In Spanish, the word “caza,” or “hunt,” is a homophone of “casa,” or “house.” This play of language has inspired a smart and snappy show at the Bronx Museum about the “taming” of art in the domestic environment, an exhibition that’s loaded with double meanings and dual identities.
The artist-dealer Margaret Lee (a partner in the Lower East Side gallery 47 Canal) contributes painting-sculpture hybrids and paint-splashed photographs that subordinate pieces of high Modern art and design (a Brancusi column, a Rietveld chair) to her own black-and-white décor schemes. From the painter Alejandra Seeber, born in Buenos Aires and based in New York, come paintings of similarly purposeful (if less witty) confusion; with their fuzzy and elided glimpses of Modern and contemporary art hanging in high-end interiors, they’re not sure whether they want to highlight the creativity of others or strike out on their own as wall candy.
Most intriguing are the multimedia efforts of the Angeleno artist Rochele Gomez, here represented by drawings, a video and a sculptural assemblage. The drawings, which show Giacometti sculptures coming to life within the rooms of the home of the artist’s parents, are fanciful, on topic and beautifully executed. But the piece that stays with you is the video, “Welding With Shelly,” in which a young woman applies an acetylene torch to a large metal sculpture in a makeshift bedroom studio.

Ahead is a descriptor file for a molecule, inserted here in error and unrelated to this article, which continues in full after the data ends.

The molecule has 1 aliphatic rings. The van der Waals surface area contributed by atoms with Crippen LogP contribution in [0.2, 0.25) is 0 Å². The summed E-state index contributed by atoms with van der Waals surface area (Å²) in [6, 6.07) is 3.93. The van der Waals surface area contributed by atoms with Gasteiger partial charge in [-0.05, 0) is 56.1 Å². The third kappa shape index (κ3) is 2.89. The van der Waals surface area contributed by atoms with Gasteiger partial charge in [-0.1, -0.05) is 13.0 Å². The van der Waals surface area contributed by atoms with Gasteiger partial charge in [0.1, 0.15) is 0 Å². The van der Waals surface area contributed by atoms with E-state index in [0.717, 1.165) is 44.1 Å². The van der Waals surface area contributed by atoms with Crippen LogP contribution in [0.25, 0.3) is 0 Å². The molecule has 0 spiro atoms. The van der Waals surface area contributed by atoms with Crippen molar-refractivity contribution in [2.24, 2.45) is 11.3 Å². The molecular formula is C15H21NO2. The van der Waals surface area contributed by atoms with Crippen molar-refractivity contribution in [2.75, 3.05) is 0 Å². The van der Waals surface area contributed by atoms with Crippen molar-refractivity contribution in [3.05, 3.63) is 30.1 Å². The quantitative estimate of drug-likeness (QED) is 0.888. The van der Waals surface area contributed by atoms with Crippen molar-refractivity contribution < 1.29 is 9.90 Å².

“Caza” is the first show in “The Neighbors,” a three-part exhibition series of emerging artists, overseen by the guest curator Sofía Hernández Chong Cuy. Although it’s a bit early to tell, this group of shows seems like one of the more promising developments for a museum that’s currently a house divided. (Several board members recently resigned because of disagreements with the director over programming; the interim appointment of two new members has since been announced.)
One auspicious sign: the accompanying leaflets by the young designer Gerardo Madera, who has his own interpretation of “Neighbors.” For “Caza,” he interviewed the show’s artists about their own neighbor experiences and printed snippets of these conversations alongside stills from a film of personal significance, “Nueba Yol” (1995), about an extended family of Dominican immigrants living in New York.